The UK’s competition regulator on Friday said that Tesco (TSCO.L) had unlawfully prevented rival supermarkets from opening outlets close to its own stores.
The Competition and Markets Authority (CMA) said it discovered in 2018 that the UK’s largest grocery chain had prevented landlords from letting property to other supermarkets.
Not only could it have reduced competition and left shoppers “worse off,” the CMA said, but the practice is also unlawful under an order that it issued nearly 10 years ago.
Tesco was able to block rivals from opening stores near its own ones by introducing stipulations in land agreements, which in effect blocked landlords from signing leases with other chains.
Under the 2010 order, large grocery retailers are banned from preventing land being used by their competitors.
Following the CMA’s initial 2018 discovery, Tesco was asked to review its land agreements. It found 23 contracts — out of a total of its more than 5,300 agreements across the country — that breached the 2010 order.
Tesco, the CMA said, has now agreed to take “remedial action” for all of the affected agreements.
The supermarket will also improve its internal processes and staff training in order to prevent similar breaches from occurring in the future.
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“We do not use restrictive property agreements,” a spokesperson for Tesco said on Friday.
“However, in a small number of historic cases between 2010-15, administrative errors by former advisors meant that our internal processes were not followed correctly,” they said.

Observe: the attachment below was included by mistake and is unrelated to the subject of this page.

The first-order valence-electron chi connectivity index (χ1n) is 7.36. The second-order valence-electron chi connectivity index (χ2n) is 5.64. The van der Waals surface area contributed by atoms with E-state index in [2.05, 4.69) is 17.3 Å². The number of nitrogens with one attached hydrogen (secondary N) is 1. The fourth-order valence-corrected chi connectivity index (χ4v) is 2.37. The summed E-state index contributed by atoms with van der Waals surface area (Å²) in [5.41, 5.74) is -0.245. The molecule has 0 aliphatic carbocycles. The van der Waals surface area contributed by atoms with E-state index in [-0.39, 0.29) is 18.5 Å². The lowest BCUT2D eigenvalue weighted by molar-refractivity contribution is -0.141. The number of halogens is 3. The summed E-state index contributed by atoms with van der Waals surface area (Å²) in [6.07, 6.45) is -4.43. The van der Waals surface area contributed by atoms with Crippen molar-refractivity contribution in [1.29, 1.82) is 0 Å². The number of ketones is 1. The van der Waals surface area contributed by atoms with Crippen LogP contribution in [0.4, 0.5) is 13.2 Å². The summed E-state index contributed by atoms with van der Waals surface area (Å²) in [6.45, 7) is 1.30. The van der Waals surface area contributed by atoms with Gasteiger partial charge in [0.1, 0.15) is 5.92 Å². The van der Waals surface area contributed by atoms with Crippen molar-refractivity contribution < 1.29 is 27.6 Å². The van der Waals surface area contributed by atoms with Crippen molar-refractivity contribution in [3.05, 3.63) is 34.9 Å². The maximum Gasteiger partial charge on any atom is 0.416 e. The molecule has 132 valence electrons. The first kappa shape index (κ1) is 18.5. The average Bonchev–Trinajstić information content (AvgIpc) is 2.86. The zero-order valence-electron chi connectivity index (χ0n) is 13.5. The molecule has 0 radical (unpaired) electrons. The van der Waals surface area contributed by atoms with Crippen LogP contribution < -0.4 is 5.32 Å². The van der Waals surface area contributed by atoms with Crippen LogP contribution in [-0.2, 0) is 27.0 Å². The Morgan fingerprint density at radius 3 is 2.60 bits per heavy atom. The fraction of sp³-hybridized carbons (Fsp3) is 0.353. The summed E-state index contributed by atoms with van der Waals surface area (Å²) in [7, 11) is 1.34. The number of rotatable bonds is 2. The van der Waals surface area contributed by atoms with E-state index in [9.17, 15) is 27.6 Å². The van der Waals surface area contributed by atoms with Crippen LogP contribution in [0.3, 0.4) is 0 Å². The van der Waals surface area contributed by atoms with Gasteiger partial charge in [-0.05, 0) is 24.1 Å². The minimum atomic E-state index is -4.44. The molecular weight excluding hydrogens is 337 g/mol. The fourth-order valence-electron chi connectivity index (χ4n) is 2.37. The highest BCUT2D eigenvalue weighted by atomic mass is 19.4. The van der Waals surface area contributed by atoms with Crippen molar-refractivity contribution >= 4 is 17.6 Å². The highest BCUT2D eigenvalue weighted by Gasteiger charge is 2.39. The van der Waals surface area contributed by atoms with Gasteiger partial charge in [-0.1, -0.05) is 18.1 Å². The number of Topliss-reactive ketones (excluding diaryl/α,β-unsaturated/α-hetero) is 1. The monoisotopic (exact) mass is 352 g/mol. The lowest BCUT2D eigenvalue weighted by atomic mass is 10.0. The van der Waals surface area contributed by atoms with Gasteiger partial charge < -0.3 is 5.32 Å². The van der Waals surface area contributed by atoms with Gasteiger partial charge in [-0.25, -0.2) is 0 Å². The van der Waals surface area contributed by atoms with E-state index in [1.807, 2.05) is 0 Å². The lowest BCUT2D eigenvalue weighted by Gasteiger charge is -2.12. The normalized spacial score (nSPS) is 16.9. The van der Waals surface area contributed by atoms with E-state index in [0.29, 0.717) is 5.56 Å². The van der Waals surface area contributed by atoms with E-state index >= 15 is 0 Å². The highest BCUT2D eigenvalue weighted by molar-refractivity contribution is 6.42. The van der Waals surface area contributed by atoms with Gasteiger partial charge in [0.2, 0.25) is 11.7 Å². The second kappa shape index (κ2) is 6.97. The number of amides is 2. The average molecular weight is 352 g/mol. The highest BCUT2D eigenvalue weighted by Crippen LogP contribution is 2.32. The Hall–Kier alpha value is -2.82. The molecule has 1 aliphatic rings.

“As the CMA recognises, we have worked collaboratively in resolving this, and our voluntary review of 5,354 land deals found isolated issues in just 0.4% of these. We have since strengthened our controls and training, and are releasing the affected parties from all non-compliant terms.”
The CMA, however, said that it was “unacceptable” that Tesco had these unlawful restrictions in place.
“By making it harder for other supermarkets to open stores next to its branches, shoppers could have lost out,” said Andrea Gomes da Silva, the executive director of the CMA’s markets and mergers division.
“In the future, we want the ability to fine businesses if we find that they are in breach of our orders. That’s why we’ve called on the government for more powers.”
The CMA said it would also be writing to all other supermarkets bound by the order — Waitrose, Sainsbury’s, Asda, Morrisons, M&S and the Co-op — to ask them to demonstrate that their land agreements are not in breach of the 2010 order.
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